to create this critical mass – because it’s 500 – this critical mass,
this tipping point for change. We will report back on those organizations
in Davos 2020. I think we’re at an incredibly exciting time
at the moment, you can feel it. I mean I’ve been in the space of disability business inclusion
for 20 years and there definitely feels like there’s something finally happening. I think there’s three triggers for this. One is the younger generation and
their insistence upon being valued as unique and individual, equally, and their
their acceptance of difference. The second piece is this digital revolution
and social media is giving voice to so many people who never had it before. I think technology – I mean there’s no doubt that is a huge democratizer – so
there’s a lot going on. Also, I really believe around brands. So one of the things that I think is changing, speaking to CEOs around the world, is that
for a long time they never really saw the full business case. This is a business case around innovation and growth and talent and
brand and an eight trillion market. For too long disability had been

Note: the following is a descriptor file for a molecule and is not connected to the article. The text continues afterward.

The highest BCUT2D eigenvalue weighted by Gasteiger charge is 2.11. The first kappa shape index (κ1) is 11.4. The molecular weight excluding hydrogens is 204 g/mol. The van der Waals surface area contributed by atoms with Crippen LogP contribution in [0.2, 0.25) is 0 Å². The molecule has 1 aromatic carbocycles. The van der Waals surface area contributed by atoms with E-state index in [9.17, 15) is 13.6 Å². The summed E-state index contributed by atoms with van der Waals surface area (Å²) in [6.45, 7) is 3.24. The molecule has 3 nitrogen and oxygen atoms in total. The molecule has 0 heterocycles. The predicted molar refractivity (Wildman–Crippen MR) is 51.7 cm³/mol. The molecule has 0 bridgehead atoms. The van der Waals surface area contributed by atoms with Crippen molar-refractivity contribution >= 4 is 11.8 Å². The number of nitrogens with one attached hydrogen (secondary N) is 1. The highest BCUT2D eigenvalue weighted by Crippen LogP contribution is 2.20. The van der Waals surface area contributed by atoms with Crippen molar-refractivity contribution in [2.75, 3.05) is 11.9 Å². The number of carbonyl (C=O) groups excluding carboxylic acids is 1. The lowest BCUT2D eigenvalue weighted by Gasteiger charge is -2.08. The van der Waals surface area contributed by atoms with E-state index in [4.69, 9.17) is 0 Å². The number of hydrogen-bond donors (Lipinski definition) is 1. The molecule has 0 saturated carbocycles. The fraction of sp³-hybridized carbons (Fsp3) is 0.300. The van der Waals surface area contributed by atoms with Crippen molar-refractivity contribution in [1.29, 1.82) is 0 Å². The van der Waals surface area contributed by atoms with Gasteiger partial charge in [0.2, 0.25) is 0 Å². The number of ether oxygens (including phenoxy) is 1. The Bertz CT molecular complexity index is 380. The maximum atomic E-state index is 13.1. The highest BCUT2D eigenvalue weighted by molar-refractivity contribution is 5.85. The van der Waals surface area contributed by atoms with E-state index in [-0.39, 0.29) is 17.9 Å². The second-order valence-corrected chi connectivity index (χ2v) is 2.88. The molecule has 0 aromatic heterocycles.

competing with other issues on the Diversity & Inclusion agenda, which is
just crazy. Why would we do that? I think leaders are finally seeing it now and I
think they’re actually seeing this as a point of growth and differentiation that hasn’t
been touched. What I am noticing, however, is there is still fear
around leaders and leaders defer to D&I or to their HR
people around this but I don’t believe that, first of all, inclusion is a D&I
conversation. It’s a leadership conversation, it’s a sustainability conversation, it’s a cultural conversation. When we ask
organizations to join The Valuable 500, the leaders go: “Of course, like why
wouldn’t I?” But the obstacle and the barrier is the system. The system that
still doesn’t understand the huge opportunity but it is changing and when
we see now on this day that we have just under 200 organizations globally signing
The Valuable 500, we are creating that FOMO – fear of missing out – that tipping
point for change and that’s exciting. Listen, we’re all on a journey together